There's a list of the broadcast personnel later, but to help clarify each person's role, here's a rundown.
Coordinating producer: In Connecticut during the game, he works with the studio producer in Kansas City for ins and outs, scheduling interviews and other broadcast elements.
Game producer: In the broadcast booth in Kansas City, he keeps the talent on the format to keep segments on time and meet the ins and outs. He provides the talent with info to announce the game and notes any needed promotions. He also acts as a spotter to track stats, watches who is warming up and gathers research notes. He also watches the clock to join the game in and out of breaks by monitoring the TV cue feed. He is the main point person of all communication during the broadcast.
Technical director: In Connecticut during the game, he is responsible to get it all on the air.
Game technician: In the Kansas City booth, he handles the primary mixing duties.
Studio technician: In Kansas City, he acts as the secondary audio engineer during the game. He moves between the booth and the field as needed.
Chris Singelton (in light green) and Peter Pascarelli (plaid) on the field with Mike Soucy (stripes) just before the start of the Home Run Derby.
The Home Run Derby and All-Star Game are run in almost the same manner, except for the Derby there is more show preparation. A live game has ongoing play-by-play, but the Derby (at least on the radio) can get drawn out since it's a pitch and swing with possibly several unswung pitches in between. For the Derby, Jon Sciambi remains in the booth, while Chris Singleton and Peter Pascarelli are positioned at either team's dugouts. This allows them to talk to the players on the field during the Derby. For the game, Jon Sciambi joins the booth setup.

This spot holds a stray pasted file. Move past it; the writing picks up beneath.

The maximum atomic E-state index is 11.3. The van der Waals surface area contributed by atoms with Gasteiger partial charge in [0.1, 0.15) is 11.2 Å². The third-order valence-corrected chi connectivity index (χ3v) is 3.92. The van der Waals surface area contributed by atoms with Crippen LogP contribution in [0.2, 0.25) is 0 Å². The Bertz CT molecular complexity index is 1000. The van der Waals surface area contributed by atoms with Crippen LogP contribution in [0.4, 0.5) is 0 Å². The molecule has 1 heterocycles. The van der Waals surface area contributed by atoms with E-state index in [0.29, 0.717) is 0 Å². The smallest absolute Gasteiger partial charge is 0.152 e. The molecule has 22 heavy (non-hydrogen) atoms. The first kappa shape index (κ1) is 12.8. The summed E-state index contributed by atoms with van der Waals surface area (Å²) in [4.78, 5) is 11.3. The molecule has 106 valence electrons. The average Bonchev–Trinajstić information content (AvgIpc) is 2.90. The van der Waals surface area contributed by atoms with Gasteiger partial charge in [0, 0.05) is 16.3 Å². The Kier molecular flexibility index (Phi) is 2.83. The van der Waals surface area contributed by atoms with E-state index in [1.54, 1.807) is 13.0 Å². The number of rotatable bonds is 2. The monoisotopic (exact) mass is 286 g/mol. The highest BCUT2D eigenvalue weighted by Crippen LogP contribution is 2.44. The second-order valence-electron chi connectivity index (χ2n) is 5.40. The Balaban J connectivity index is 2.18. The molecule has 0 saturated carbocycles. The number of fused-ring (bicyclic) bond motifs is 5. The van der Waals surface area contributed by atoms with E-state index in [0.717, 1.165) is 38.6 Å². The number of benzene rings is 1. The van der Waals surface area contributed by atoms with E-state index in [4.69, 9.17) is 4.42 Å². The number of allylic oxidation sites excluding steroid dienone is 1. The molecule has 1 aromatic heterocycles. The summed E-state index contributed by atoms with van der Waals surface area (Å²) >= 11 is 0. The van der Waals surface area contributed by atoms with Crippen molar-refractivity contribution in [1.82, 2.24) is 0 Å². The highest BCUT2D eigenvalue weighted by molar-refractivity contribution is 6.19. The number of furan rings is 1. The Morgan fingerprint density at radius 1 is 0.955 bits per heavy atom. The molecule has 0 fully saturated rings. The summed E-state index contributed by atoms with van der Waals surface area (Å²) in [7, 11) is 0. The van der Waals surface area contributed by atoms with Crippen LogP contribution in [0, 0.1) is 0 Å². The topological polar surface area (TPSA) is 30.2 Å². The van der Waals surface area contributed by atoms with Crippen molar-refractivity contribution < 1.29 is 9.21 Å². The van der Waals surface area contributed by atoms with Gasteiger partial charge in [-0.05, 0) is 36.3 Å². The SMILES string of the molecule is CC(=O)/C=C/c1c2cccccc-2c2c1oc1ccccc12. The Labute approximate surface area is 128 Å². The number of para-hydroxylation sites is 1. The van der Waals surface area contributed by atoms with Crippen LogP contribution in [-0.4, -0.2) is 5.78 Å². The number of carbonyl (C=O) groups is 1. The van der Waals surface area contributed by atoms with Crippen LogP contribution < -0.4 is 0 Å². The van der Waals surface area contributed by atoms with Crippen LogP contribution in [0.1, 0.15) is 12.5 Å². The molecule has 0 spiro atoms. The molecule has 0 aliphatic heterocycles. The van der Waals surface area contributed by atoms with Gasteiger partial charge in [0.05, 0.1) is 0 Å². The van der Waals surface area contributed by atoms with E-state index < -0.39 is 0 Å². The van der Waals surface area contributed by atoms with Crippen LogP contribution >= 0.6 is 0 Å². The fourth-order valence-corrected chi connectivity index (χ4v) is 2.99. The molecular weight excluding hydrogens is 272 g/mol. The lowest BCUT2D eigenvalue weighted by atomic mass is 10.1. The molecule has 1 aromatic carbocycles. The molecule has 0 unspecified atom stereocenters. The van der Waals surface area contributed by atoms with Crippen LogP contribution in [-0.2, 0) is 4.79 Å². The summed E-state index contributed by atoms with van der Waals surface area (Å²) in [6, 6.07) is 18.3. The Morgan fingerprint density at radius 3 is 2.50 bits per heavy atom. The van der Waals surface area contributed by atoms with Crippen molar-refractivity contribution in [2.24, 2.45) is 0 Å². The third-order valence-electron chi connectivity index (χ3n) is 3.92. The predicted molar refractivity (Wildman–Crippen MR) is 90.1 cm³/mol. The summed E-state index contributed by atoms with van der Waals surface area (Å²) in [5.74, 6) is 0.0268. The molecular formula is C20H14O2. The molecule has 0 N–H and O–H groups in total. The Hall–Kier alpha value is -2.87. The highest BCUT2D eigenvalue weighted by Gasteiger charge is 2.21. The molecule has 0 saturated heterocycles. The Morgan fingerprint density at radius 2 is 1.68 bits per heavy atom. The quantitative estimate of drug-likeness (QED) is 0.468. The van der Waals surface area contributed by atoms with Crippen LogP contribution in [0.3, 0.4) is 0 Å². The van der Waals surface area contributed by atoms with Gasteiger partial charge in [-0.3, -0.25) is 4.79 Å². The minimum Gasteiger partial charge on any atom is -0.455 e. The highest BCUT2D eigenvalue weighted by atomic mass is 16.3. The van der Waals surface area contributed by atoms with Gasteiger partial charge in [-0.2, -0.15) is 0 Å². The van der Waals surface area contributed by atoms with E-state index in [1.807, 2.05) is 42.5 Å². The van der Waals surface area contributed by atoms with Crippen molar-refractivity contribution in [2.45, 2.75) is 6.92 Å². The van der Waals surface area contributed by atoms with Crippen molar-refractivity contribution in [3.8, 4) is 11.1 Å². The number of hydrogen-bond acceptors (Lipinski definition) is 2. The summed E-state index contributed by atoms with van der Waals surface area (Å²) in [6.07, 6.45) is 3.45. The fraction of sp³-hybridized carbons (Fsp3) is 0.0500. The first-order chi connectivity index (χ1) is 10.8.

During the Derby, special guests are also brought in to the booth, including George Brett, who now works in the back office for the Kansas City Royals.
Looking up at the ESPN broadcast booth from the field.
It's already obvious there are lots of audio feeds during the game. Some feeds are included in the on-air mix, while others are strictly for cueing. The announcers and host account for up to four feeds. There are six wireless mics as well as two wired positions in the dugout. (The dugout positions are wired to avoid RF interference, but the wireless is available as a backup or if greater mobility is needed.) Rosenberg places a pair of shotgun mics outside the broadcast booth to pick up stereo stadium ambience. A stereo feed from the field captures the "crack of the bat" when the ball is hit. (these mics are usually placed at the camera wells on either side of home plate.) The house PA provides a feed. A stereo crowd mix is supplied by the TV station covering the game. The producer's computer has an audio output for interviews and other audio cuts.
- continued on page 3